The governments of the Northern Territory and Western Australia are investigating how indigenous law can be incorporated into state law. Chris Sidoti of the Human Rights Council of Australia says: "Some people would say that human rights runs opposite to Aboriginal law, others that it provides a universal standard to which other legal traditions must adapt. Customary law can't remain immutable. The problem for those trying to bring the two systems into line is that human rights law derives from a western legal tradition which frequently contradicts Aboriginal law.
Colin McDonald, a Darwin barrister and expert in customary law, says that on such issues Australia's legal system may simply have to bite the bullet and go against the norms of international human rights.
Aboriginal women have often claimed that the law has been slanted to support the rights of indigenous men over women.
Lowitja O'Donoghue, who formerly chaired the government's Aboriginal affairs body ATSIC, believes that Australian law should be more aggressive in such cases. Some aspects of Aboriginal law are falling out of practice. Chris Sidoti believes that whatever balance is struck will be as distinct from traditional European law as it is from traditional Aboriginal law. "For traditional people, being put in jail is more inhuman than spearing, and any unified law would have to recognise that.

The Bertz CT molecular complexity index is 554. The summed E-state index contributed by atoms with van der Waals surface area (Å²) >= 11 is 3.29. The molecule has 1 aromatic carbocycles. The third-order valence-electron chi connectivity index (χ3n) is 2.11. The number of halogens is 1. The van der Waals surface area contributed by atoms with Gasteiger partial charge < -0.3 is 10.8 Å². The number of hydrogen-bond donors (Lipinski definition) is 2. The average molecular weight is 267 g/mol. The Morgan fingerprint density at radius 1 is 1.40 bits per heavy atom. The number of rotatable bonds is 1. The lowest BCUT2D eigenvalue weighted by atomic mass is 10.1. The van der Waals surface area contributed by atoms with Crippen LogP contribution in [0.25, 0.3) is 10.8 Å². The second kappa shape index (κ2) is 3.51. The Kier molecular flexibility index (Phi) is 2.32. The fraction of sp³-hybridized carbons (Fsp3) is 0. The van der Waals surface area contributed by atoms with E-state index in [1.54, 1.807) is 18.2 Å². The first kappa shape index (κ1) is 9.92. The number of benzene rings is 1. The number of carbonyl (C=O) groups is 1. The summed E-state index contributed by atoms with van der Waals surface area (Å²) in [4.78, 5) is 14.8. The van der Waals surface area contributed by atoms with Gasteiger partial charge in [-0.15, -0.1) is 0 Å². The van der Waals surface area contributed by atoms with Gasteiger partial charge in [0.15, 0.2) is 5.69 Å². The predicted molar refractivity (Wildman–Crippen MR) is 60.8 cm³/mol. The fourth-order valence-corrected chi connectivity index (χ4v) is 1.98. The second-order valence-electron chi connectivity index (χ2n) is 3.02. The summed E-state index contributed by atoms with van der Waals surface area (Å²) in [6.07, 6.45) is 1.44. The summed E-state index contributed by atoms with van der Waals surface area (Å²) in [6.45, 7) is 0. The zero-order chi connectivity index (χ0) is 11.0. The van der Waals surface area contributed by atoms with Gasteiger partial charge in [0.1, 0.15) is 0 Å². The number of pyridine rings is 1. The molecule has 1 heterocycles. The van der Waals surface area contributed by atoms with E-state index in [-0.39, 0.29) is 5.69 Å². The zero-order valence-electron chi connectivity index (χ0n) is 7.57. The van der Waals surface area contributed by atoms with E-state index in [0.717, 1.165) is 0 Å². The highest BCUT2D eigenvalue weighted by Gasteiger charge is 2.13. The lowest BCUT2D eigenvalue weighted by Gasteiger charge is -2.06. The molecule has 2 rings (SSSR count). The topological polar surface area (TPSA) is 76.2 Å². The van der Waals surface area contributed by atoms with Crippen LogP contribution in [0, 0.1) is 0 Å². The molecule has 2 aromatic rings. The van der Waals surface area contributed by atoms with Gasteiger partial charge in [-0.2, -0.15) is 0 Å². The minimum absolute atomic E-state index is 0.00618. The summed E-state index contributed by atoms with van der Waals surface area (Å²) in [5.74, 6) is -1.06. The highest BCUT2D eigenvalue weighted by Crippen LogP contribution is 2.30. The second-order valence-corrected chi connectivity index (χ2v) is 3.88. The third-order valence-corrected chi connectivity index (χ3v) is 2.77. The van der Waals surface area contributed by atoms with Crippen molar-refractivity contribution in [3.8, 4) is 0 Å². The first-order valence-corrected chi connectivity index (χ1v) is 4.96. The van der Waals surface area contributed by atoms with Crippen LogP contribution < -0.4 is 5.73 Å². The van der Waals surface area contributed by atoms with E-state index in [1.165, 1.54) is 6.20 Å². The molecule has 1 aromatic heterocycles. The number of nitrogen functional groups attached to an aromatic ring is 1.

Aboriginal Customary Law
The High Court did, however, conclude in that case (a conclusion confirmed in WA v Commonwealth, Wororra Peoples v WA and Teddy Biljabu and others v WA, High Court, March 16 1995) that some Aboriginal land law (that which attracted the status of 'native title') survived the colonisation process. What is far less certain is the fate of Aboriginal customary laws that were not concerned with title to land. Did traditional laws on subjects such as family relationships, title to goods, community justice mechanisms, inheritance and criminal law survive c...
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...e necessary, and those laws which were to be applied could not be made applicable to all of the Aboriginal peoples but only to some.
It would not be inconsistent with the principle of equality before the law that, where members of the Aboriginal race have special needs, those should be recognised by special rules laid down by the law. Further, the law is flexible enough to allow the courts to consider the special situation of an Aboriginal party where that is relevant. As the courts have recognised, the sentencing of Aboriginal offenders presents particular difficulties. Judges, in an attempt to do justice in discharging the difficult role of sentencing tribal and semi-tribal Aboriginal persons, have gone further. Clearly the ordinary criminal law is capable of facing these difficulties. It is neither necessary, nor desirable, to apply to the Aboriginal peoples the rules of their customary law rather than the general law. The attempt to uphold Aboriginal customary law is one aspect of the notion that the Aboriginal peoples will benefit if they continue to be treated as a class separate from the rest of the community, which must necessarily be a dependent and disadvantaged class.
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